In what will surely be a season-altering move, the Diamondbacks have acquired right-hander Lucas Harrell from the Astros for a player to be named later or cash considerations. He’ll be assigned to Triple-A Reno, where he’ll presumably serve as depth for the starting rotation.
Harrell successfully cleared waivers after being designated for assignment earlier this month, which is an indication of how far his stock has fallen since he posted a 3.76 ERA over 32 starts in 2012. The 28-year-old had an ugly 5.86 ERA and a league-leading 88 walks in 153 2/3 innings last year and was finally given the boot after posting a 9.49 ERA in three starts this year.
The Astros likely would have received a nice return had they traded Harrell after his 2012 season, but they either decided to keep him around or didn’t find an offer to their liking. Still, it looks like a missed opportunity now.
Why is this man smiling? Man, I wouldn’t be smiling if I read what I just read.
This is the week when ESPN’s Keith Law releases his prospect and farm system rankings. He kicks off his content this week with a top-to-bottom ranking of all 30 farm systems. As a rule he limits his analysis to players who are currently in the minors and who have not yet exhausted their rookie of the year eligibility.
For the second straight year, Law ranks the Braves as the best system in baseball. Number two — making a big leap from last year’s number 13 ranking – is the New York Yankees. Dead last: the Arizona Diamondbacks, which Law says “Dave Stewart ritually disemboweled” over the past two years. That’s gotta hurt.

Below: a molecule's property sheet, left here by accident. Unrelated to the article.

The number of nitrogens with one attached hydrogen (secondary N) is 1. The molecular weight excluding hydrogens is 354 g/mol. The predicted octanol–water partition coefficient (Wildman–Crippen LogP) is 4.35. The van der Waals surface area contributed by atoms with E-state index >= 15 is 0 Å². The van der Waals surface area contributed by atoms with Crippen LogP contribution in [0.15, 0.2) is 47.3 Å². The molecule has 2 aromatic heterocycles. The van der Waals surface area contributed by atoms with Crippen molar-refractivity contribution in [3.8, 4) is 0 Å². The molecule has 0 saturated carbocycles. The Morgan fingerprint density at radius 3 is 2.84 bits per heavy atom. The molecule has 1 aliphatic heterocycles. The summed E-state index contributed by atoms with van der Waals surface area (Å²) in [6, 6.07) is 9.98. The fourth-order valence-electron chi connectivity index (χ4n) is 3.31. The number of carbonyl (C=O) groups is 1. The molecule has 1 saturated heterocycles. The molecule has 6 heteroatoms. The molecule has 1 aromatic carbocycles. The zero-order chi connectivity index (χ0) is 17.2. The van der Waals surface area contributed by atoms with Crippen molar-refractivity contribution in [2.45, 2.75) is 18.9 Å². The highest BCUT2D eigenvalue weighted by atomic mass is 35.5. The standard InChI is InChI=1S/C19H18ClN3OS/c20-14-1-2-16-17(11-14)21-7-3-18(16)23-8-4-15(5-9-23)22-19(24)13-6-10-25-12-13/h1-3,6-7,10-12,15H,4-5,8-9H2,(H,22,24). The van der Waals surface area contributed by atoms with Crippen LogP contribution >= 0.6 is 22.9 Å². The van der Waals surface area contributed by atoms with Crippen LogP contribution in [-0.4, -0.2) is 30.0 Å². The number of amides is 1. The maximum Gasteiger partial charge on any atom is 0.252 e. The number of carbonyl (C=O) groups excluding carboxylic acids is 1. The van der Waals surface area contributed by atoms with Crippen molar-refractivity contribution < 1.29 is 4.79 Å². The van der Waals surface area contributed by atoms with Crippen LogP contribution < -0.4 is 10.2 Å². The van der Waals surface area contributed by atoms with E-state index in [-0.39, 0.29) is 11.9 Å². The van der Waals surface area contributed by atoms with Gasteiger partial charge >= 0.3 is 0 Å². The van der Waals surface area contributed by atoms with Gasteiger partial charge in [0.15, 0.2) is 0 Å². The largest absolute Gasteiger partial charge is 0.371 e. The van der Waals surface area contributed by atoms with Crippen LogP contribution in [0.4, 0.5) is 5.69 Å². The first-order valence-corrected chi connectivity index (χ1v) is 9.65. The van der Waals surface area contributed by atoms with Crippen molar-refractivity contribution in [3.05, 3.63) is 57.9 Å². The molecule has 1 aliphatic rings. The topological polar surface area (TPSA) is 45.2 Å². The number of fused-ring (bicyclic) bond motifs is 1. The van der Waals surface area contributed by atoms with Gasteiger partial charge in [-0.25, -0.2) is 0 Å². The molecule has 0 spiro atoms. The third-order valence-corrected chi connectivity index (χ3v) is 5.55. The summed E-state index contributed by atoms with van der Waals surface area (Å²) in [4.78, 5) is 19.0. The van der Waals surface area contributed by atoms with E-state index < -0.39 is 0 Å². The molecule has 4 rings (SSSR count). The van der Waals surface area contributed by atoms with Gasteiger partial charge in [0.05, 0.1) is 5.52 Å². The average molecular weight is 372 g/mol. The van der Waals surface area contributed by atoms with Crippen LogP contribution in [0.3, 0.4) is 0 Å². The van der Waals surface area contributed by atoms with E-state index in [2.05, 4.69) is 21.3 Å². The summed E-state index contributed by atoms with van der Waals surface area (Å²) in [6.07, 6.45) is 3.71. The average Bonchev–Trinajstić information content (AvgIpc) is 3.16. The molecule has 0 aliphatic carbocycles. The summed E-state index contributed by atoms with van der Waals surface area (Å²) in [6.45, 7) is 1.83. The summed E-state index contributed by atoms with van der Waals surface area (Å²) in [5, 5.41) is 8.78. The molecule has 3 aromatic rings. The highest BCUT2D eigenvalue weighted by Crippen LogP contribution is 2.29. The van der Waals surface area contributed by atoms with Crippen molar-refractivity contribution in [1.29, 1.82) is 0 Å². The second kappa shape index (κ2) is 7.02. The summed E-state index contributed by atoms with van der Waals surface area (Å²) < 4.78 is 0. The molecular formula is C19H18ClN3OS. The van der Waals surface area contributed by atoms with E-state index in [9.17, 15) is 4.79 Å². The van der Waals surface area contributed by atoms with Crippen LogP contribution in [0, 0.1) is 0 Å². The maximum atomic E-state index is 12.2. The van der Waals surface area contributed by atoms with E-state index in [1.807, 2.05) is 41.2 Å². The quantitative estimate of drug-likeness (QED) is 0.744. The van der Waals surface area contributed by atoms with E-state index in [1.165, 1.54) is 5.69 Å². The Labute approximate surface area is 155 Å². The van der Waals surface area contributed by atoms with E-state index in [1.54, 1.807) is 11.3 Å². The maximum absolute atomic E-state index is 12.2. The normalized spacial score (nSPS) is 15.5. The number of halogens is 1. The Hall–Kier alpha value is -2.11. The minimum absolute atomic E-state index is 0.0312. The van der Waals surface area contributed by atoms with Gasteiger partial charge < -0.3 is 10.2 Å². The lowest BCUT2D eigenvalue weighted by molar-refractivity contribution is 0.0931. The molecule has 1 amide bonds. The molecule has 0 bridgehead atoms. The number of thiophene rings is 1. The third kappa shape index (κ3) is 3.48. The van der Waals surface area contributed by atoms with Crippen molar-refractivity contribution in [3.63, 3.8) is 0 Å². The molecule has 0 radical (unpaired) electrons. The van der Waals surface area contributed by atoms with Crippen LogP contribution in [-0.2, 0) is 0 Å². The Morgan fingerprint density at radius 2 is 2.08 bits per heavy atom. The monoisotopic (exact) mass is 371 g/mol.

If you want to know the reasons and the rankings of everyone in between you’ll have to get an ESPN Insider subscription. Sorry, I know everyone hates to pay for content on the Internet, but Keith and others who do this kind of work put a lot of damn work into it and this is what pays their bills. I typically don’t like to pay for content myself, but I do pay for an ESPN Insider subscription. It’s worth it for Law’s work alone.
The Toronto Blue Jays, like a lot of teams, will wear an alternate jersey next year. It’ll be for Sunday home games. They call it their “Canadiana,” uniforms. Which, hey, let’s hear it for national pride.
(question to Canada: my grandmother and my three of my four maternal great-grandparents were Canadian. Does that give me any rights to emigrate? You know, just in case? No reason for asking that today. Just curious!).
Anyway, these are the uniforms:
More like RED Jays, am I right?
OK, I am not going to leave this country. I’m going to stay here and fight for what’s right: a Major League Baseball-wide ban on all red alternate jerseys for anyone except the Cincinnati Reds, who make theirs work somehow. All of the rest of them look terrible.
Oh, Canada indeed.